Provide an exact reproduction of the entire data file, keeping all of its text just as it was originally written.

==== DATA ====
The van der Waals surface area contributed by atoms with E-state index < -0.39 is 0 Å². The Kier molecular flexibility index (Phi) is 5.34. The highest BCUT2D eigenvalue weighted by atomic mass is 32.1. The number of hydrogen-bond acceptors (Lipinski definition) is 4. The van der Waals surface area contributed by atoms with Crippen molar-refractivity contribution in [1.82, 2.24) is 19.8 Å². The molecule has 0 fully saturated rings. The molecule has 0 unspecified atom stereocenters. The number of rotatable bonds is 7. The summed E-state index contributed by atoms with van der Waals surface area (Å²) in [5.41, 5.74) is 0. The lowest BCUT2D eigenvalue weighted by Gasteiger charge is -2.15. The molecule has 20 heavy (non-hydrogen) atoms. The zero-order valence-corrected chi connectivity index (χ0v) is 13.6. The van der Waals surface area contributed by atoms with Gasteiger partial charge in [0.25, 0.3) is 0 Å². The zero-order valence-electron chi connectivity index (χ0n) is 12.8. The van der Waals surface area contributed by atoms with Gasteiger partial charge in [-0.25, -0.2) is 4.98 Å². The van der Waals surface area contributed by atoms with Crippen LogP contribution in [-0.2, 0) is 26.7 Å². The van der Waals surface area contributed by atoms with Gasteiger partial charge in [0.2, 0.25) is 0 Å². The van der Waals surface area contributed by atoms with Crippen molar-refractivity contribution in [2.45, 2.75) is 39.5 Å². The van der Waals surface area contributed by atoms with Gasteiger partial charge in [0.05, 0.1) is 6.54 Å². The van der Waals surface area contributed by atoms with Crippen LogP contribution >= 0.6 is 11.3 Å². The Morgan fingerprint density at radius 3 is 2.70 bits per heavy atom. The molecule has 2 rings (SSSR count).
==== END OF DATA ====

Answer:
The van der Waals surface area contributed by atoms with E-state index < -0.39 is 0 Å². The Kier molecular flexibility index (Phi) is 5.34. The highest BCUT2D eigenvalue weighted by atomic mass is 32.1. The number of hydrogen-bond acceptors (Lipinski definition) is 4. The van der Waals surface area contributed by atoms with Crippen molar-refractivity contribution in [1.82, 2.24) is 19.8 Å². The molecule has 0 fully saturated rings. The molecule has 0 unspecified atom stereocenters. The number of rotatable bonds is 7. The summed E-state index contributed by atoms with van der Waals surface area (Å²) in [5.41, 5.74) is 0. The lowest BCUT2D eigenvalue weighted by Gasteiger charge is -2.15. The molecule has 20 heavy (non-hydrogen) atoms. The zero-order valence-corrected chi connectivity index (χ0v) is 13.6. The van der Waals surface area contributed by atoms with Gasteiger partial charge in [0.25, 0.3) is 0 Å². The zero-order valence-electron chi connectivity index (χ0n) is 12.8. The van der Waals surface area contributed by atoms with Gasteiger partial charge in [-0.25, -0.2) is 4.98 Å². The van der Waals surface area contributed by atoms with Crippen LogP contribution in [-0.2, 0) is 26.7 Å². The van der Waals surface area contributed by atoms with Gasteiger partial charge in [0.2, 0.25) is 0 Å². The van der Waals surface area contributed by atoms with Crippen molar-refractivity contribution in [2.45, 2.75) is 39.5 Å². The van der Waals surface area contributed by atoms with Gasteiger partial charge in [0.05, 0.1) is 6.54 Å². The van der Waals surface area contributed by atoms with Crippen LogP contribution >= 0.6 is 11.3 Å². The Morgan fingerprint density at radius 3 is 2.70 bits per heavy atom. The molecule has 2 rings (SSSR count).